Concerts

Friday Night: Devo At Warehouse Live

Devo Warehouse Live March 25, 2011

See more peek-a-boo pics of Devo, openers Octopus Project and their fans in our slideshow.

When Aftermath first heard Devo's latest album, Something for Everybody, we listened with a cringe. It had been 20 years since the band had released a new album, and this one seemed to veer too closely into Weird Al territory, with comedic references to hybrid cars and the University of Florida taser incident.

But Friday night, after finally getting to see the band perform their new material, something clicked. Devo's message hasn't change much since the mid-1970s, it's just that they're more relevant now that ever before.

The band opened with "Don't Shoot," two synths onstage and Mark Mothersbaugh looking stoic as a giant LED screen displayed graphics behind the band. Their second song, "Peek-A-Boo," set the pattern for the rest of the show: the set list alternated old hits with newer and lesser-known material.

It was when the band sang "It's all the same, there's nothing new" on last year's "What We Do" that everything fell into place. By now the guys were starting to show a bit of energy onstage and the sound had transitioned from New Wave to pure rock and roll. But of all the songs off the new album, "What We Do" is the one that felt the most quintessentially Devo-esque.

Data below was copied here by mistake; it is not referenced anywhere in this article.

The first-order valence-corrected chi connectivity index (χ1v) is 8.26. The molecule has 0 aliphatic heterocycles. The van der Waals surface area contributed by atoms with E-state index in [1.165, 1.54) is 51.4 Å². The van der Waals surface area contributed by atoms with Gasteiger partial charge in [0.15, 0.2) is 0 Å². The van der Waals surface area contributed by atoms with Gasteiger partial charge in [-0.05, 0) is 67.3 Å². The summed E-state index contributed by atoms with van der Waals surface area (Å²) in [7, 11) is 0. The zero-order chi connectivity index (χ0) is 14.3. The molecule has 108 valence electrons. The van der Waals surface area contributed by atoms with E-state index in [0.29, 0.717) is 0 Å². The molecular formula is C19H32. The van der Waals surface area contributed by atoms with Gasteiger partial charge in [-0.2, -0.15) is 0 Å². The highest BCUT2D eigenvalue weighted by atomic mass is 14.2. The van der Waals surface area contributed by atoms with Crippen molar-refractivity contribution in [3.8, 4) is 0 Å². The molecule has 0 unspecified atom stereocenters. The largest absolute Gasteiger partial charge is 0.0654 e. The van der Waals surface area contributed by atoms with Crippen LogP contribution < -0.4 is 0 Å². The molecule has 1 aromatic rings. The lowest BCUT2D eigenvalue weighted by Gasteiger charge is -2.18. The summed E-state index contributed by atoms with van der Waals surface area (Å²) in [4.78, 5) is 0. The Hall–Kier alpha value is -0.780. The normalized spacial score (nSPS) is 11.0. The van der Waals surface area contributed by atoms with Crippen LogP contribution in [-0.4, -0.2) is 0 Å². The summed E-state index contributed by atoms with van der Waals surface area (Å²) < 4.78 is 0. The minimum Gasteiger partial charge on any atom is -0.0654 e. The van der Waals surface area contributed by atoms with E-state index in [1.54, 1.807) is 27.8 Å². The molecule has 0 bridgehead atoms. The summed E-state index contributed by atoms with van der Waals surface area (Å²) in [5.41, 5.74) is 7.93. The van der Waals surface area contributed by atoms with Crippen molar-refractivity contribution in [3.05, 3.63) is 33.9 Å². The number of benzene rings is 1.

See, the band has enjoyed some fame even without a new album over the years in part because of Mothersbaugh's collaborations with director Wes Anderson. 20-year-olds who might have only known the band from the "Whip It" video now know "Gut Feeling" and "Girl U Want" thanks to Anderson's soundtracks.

So when they sing about internet memes like "Don't Taze Me Bro," they're commenting on our ephemeral, consumable culture while themselves staying essentially the same. By the way, they did play "Whip It" and "Girl U Want" only about 20 minutes in.

The band broke about halfway through their set list for a fourth costume change and were re-introduced by an announcer:

"Ladies and gentlemen, please welcome back to the stage, here on Earth, your fellow travelers in space and time."

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Shey is an experienced blogger, social media expert and traveler. She studied journalism at Oklahoma State University before working as a full-time reporter for Houston Community Newspapers in 2005. She lived in South Korea for three years, where she worked as a freelancer.
Contact: Brittanie Shey